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H. R. Pruppacher

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H. R. Pruppacher

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The classical theory for homogeneous ice nucleation in supercooled water is investigated in the light of recent data published in various physico-chemical journal on the physical properties of supercooled water and in the light of recent evidence that the cooperative nature of the hydrogen bonds between water molecules is responsible for a singularity behavior of pure supercooled water at −45°C.

Recent rates for homogeneous ice nucleation in supercooled water drops field from field experiments at the cirrus cloud level and from cloud chamber studies were shown to be quantitatively in agreement with the laboratory-derived lowest temperatures to which ultrapure water drops of a given size have been supercooled. Using these verified nucleation rates together with the recent physical property data for supercooled water, the activation energy for the transfer of water molecules across the ice-water interface was computed using the classical nucleation rate equation. The thus computed values are significantly different from earlier values that were based on the activation energy for viscous flow but are consistent with present knowledge of structure of supercooled water. The present results eliminate the earlier discrepancies that existed between the results of the classical nucleation equation, the field and laboratory data, and the results from the molecular model of Eadie.

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H. R. Pruppacher and R. Rasmussen

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An experimental study of the effect of ventilation on the rate of evaporation of millimeter sized water drops failing at terminal velocity in air has been carried out in a wind tunnel where drops were suspended freely in the tunnel air stream. It was found that for drops in the size range 1150 µm≤a 0≤2500 µm, the mean ventilation coefficient f̄vh could be expressed as f=(0.78±0.02)+(0.308±0.010)X, where X=N &frac13 Sc,v N½ Re. Previously, we showed that this relation holds for drops in the size range 60 µm≤a 0≤400 µm. Taken together, our present and previous data suggest that with reasonable accuracy f̄=0.78+0.308X, for 1.4≤X≤51.4 (60 µm≤a 0≤2500 µm). For 0≤X≤1.4 (0≤a≤60 µm), one may use our previous result f=1.00+0.108 X 2. To illustrate how the present data may be applied, we computed the distance which is required for a water drop to travel from cloud base through a NACA Standard Atmosphere of various relative humidities, in order to reach the earth's surface with a given size.

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R. Rasmussen and H. R. Pruppacher

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A study has been made on the melting behavior of frozen drops suspended freely at terminal velocity in the UCLA Cloud Tunnel. The relative humidity of the air ranged between 25 and 95%. The warming rates of the tunnel air stream ranged from 2 to 5°C min−1, which for the studied ice particles of radius between 200 and 500 μm, corresponded to warming rates of 0.8 to 5.2°C per 100 m of fall. The rate of melting of the frozen drops and their fall behavior during melting were continually monitored by motion picture. From these observations the dimensions of the ice core inside the melting drop was determined as a function of time, and from the latter the total melting time was found. The present wind tunnel observations were compared with the theoretical predictions of Mason (1956). Considerable disagreement with Mason's theory was found. This disagreement was attributed to the pronounced asymmetric melting and the internal circulation in the melt water, both of which were disregarded in Mason's theory.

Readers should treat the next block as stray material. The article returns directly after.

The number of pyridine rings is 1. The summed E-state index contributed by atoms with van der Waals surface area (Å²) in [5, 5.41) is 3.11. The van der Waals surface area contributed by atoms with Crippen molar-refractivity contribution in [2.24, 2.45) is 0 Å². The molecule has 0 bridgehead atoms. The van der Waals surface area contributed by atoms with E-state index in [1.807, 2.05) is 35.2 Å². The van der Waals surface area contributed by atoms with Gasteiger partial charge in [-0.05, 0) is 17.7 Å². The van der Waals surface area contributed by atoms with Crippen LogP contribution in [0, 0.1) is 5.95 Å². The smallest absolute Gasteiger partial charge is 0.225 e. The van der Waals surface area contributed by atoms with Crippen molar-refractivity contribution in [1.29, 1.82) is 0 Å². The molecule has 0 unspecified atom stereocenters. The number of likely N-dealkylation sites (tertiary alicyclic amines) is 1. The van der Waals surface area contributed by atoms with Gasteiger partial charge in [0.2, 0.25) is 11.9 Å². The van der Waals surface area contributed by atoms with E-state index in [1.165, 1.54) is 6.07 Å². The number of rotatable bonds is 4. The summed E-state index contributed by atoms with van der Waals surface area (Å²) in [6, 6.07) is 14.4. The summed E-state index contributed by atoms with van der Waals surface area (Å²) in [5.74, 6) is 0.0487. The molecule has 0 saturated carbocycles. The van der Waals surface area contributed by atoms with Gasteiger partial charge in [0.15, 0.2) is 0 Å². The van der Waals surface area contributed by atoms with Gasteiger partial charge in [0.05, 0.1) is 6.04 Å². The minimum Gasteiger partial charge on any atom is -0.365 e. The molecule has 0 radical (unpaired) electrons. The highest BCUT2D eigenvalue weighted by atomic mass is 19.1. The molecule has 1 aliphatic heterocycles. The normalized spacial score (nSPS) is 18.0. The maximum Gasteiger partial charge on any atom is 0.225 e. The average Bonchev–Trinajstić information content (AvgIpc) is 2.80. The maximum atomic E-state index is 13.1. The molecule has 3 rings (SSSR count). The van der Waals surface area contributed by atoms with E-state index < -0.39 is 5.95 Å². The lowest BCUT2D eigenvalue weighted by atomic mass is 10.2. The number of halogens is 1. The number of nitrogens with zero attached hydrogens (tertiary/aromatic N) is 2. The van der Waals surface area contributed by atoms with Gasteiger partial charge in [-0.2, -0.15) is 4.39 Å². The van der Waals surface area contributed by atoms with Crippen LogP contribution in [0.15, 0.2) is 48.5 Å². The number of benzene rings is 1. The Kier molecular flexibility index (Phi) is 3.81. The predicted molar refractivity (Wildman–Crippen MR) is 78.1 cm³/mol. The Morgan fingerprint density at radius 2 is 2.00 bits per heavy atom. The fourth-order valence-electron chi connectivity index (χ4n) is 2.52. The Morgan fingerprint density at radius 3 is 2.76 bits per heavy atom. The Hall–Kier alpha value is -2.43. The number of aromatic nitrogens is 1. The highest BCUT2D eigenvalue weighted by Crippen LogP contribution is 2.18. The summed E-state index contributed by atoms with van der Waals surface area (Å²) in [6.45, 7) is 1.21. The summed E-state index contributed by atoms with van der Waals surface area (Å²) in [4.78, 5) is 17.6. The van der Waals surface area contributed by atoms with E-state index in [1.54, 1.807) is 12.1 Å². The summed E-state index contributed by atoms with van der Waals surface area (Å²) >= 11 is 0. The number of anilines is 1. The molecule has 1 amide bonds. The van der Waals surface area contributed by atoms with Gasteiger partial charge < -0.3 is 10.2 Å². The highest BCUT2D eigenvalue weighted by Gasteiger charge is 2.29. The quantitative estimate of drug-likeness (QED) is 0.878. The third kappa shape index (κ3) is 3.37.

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R. L. Pitter and H. R. Pruppacher

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The hydrodynamic interaction between simple ice plates, idealized as oblate spheroids of axis ratio 0.05, and water drops, assumed to be spherical, was numerically investigated for atmospheric conditions of −10C and 700 mb. The ice plates had semi-major axis length between 147 and 404 µm and the water drops had radii up to 53 µm. Since the ratio of the mass of the drop to the mass of the crystal was small, the superposition model was found to be satisfactory. The flow fields around drops were those of LeClair et al., and the flow fields around oblate spheroids were those of Pitter et al. From the trajectories of the water drops relative to the ice crystals, collision efficiencies were determined. The model predicts preferential riming of the drops at the edges of crystals under certain conditions, in agreement with field observations in atmospheric clouds.

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H. R. Pruppacher and R. L. Pitter

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A physical model which predicts the shape of water drops falling at terminal velocity in air is presented. The model is based on a balance of the forces which act on a drop falling under gravity in a viscous medium. The model was evaluated by numerical techniques and the shape of water drops of radii between 170 and 4000 μ (equivalent to Reynolds numbers between 30 and 4900) was determined. The results of our investigation show that the drop shapes predicted by the model agree well with those experimentally observed in our wind tunnel. Both theory and experiment demonstrate that: 1) drops with radii ≲170 μ are very slightly deformed and can be considered spherical, 2) the shape of drops between about 170 and 500 μ can be closely approximated by an oblate spheroid, 3) drops between about 500 and 2000 μ are deformed into an asymmetric oblate spheroid with an increasingly pronounced flat base, and 4) drops ≳2000 μ develop a concave depression in the base which is more pronounced for larger drop sizes. The relevance of these findings to the process of drop breakup is discussed.